- Many rooms have a separate living rooms; some have working kitchenettes
- Coffee, tea, and newspapers available all day in the lobby
- Lovely common courtyard
- Some guestrooms have great views of Oslofjord and the city
- Short walk to the Oslo Opera House and Central Station
- Hotel has two beautiful penthouse suites with great views, which can be used for meetings
- Free Wi-Fi
- Free delicious breakfast
- Long-term rentals are available
- No restaurant or bar options after breakfast buffet closes
- No fitness center, spa, meeting rooms, or business center (but there's a computer in the lobby)
- Only some rooms have features such as safes, irons, and toiletries
- Fairly small TVs, with limited non-Norwegian channels
Oyster Hotel Photos
Oyster Hotel Review
A mid-range boutique hotel with a delicious breakfast and helpful staff, though not much else.
This hotel was originally designed as an apartment building, which helps explain why it doesn't have any on-site features. But a lack of amenities isn't uncommon in Oslo, and the hotel is a convenient enough home base, located on a fairly quaint, narrow street lined with old buildings that's within walking distance of the Opera House. Right next door is Oslo's original city hall, and behind that small structure rises the tall, modern building that houses the hotel, its height providing the views that gives the hotel its name.
The free breakfast buffet is above average, and is served in a large windowless gray-and-white room that is very Scandinavian in design. The decor throughout is basic but clean-lined and contemporary.
Close to the Opera House and the water, and a manageable walk to the center of the city
Thon Panorama is in the quiet Kvadraturen neighborhood, which is removed from the heart of Oslo but still reasonably convenient (though you won't find many restaurants and bars right outside the hotel's door). Several sights are within easy walking distance, including the modern Oslo Opera House (opened in 2008), the Oslofjord (the city's main body of water), and the Oslo Cathedral. It's also a short walk to Oslo Central Station, the city's main hub for intra- and inter-city travel.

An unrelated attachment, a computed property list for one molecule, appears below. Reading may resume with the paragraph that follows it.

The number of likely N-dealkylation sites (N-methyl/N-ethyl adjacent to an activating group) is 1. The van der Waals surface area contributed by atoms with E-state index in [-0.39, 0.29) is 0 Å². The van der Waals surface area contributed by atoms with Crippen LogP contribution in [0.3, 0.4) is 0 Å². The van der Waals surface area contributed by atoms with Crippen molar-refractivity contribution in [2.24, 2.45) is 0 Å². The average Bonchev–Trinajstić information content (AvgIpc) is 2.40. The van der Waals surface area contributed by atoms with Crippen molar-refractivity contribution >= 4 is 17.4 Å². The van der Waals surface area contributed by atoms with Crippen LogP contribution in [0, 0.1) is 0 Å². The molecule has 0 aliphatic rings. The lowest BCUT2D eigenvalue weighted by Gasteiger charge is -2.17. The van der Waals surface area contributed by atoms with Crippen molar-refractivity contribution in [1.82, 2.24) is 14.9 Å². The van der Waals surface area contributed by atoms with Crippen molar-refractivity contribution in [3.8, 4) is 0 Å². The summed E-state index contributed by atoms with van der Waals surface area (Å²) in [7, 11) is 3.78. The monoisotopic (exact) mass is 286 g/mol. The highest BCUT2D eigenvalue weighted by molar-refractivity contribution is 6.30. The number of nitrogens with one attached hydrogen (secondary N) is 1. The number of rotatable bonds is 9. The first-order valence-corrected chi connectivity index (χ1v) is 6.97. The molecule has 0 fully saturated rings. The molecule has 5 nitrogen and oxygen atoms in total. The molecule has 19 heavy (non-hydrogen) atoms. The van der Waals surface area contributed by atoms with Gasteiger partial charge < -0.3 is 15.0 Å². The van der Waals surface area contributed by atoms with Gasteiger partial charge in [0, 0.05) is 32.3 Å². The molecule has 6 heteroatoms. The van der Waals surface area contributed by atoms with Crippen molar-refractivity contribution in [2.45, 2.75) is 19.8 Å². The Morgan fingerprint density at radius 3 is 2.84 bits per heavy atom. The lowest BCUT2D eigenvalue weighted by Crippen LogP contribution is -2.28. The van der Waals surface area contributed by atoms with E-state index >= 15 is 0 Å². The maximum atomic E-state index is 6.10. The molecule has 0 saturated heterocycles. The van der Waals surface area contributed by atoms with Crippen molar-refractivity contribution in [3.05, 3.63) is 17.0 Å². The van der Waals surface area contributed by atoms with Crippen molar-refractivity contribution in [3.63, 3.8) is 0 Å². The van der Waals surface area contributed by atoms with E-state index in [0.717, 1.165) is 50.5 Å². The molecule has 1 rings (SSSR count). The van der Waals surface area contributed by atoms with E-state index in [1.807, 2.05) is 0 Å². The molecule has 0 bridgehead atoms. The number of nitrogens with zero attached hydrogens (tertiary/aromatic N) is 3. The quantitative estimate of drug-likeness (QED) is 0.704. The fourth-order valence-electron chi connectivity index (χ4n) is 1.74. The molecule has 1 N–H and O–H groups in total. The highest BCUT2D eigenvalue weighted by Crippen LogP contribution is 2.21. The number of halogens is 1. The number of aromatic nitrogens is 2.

Oslo is Norway's largest city, and is centered around the thoroughfare of Karl Johans Gate, which leads from the Royal Palace to Oslo Central Station. Visitors can expect to find shops, cafes, and bakeries along this route, and in the summer can watch mounted police officers and a military marching band lead the royal guards to the palace for the changing of the guard ceremony, which takes place daily at 1:30 p.m.
The waterfront Aker Byrgge area is also a popular area. In nice weather locals and tourists alike can be found strolling up and down the Stranden, lining up at the ice cream and hot dog stands, sitting on the benches to watch the boats, and dining at the outdoor restaurant tables along the street. The restaurants here, as in all of Norway, are astonishingly expensive -- though visitors trying to keep costs low will be able to find more affordable ethnic eateries (Indian, Thai, and Chinese) elsewhere in the city.
Most visitors should expect to walk quite a bit to get around, and to rely on the tram and bus system. Taxis, like everything else, are very expensive, and most tourists use them sparingly.
- 6-minute walk to Oslo Central Station
- 6-minute walk to Oslo Opera House
- 9-minute walk to Oslo City Hall
- 10-minute walk to Aker Brygge
- 10-minute walk to the Nobel Peace Center
- 17-minute walk to the entrance of the Royal Palace Gardens; 21-minute walk to the Palace itself
- 30-minute walk to the Edvard Munch Museum, or 2 stops on the T-banen (subway) from Central Station
- 30-minute metro ride from Oslo Central Station to the Holmenkollen Ski Jump
Basic rooms with an "Ikea" feel to them.
Rooms here are simple (especially the bathrooms), but many are apartment-style with a living room that's separate from the bedroom, which gives guests space to spread out. Of the apartment-style rooms, some of those have kitchenettes and some have two TVs (one in the living room, one in the bedroom). The decor could be called "minimalist Ikea."
In general, rooms are variable -- layouts differ even within one room category -- so it's hard to know exactly what you'll get. Some kitchenettes have stove burners and some don't (and some of the kitchenettes aren't functional at all); some apartment-style rooms have two TVs but some have only one; only some rooms have balconies; only some have a view. In addition, what you will (or won't) find inside your room will vary: safe, iron, toiletries, full-sized fridge, and so on.
Rooms and Rates
Mini Bar (with liquor)
Separate Bedroom / Living Room Space
|Address||Radhusgaten 7b, Oslo, Eastern Norway 0151 , Norway|